Homilette for Monday, November 24, 2008

Memorial of Saint Andrew Dung-Lac, priest and martyr, and his companions, martyrs

(Revelation 14:1-3.4b-5; Psalm 24; Luke 21:1-4)

A railroad company once put out a notice that it would be hiring. When many men came to apply, all were told to take a seat and the job recipient would be announced. After a while they heard a tapping noise at which one of the men arose to claim the job. When the others protested that the job recipient was not announced as promised, the employer said that it most certainly was. He explained that the tapping was Morse code announcing that the person able to decipher the message would be the one hired. Something similar takes place in the first reading from the Book of Revelation which speaks of a strange-sounding hymn.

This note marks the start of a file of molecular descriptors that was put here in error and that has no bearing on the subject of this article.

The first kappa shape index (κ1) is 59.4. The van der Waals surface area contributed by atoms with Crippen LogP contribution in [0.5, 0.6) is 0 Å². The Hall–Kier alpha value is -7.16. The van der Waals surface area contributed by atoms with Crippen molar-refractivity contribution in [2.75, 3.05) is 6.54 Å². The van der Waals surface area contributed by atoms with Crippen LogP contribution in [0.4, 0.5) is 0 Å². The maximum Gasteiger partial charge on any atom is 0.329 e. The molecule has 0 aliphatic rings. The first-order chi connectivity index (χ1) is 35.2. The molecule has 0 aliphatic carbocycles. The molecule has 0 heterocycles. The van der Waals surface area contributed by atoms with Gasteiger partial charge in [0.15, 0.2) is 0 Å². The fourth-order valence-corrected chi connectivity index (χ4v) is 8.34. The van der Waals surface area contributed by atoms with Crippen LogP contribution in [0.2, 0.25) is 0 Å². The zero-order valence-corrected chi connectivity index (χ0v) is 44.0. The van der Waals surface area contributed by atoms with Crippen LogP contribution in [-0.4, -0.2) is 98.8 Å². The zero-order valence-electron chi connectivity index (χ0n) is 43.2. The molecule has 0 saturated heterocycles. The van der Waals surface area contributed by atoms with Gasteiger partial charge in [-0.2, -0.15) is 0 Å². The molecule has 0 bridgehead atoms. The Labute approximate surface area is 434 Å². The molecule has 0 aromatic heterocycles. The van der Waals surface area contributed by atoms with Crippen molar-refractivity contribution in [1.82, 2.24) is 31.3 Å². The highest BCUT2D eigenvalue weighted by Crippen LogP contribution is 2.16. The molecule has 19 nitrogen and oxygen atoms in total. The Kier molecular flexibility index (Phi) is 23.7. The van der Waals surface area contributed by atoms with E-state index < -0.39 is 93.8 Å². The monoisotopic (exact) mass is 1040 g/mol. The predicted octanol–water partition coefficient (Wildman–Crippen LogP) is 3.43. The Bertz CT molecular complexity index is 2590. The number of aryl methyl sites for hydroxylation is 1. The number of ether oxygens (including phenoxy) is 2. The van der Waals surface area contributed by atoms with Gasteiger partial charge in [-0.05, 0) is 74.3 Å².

The new hymn which only the one hundred and forty-four thousand elect can sing refers to the life of grace that most people choose not to follow. Adherents to this way of life follow the Lamb, who is Christ, wherever he goes, even to death. They are unblemished because they refuse to tell a lie or to succumb to other vices. They live for God alone.

Do we belong to the army of the elect? We need not worry that inscription is limited to one hundred and forty-four thousand people in all history. That figure is metaphorical standing for people of every race and land. But we must concern ourselves with striving for perfection. We are to refrain from sin and, at least as important, to do what is good. It is a lifestyle which resists the temptation to personal comfort that has become a kind of social addiction. Quite the contrary, the lifestyle of the elect goes out of its way to assist the needy.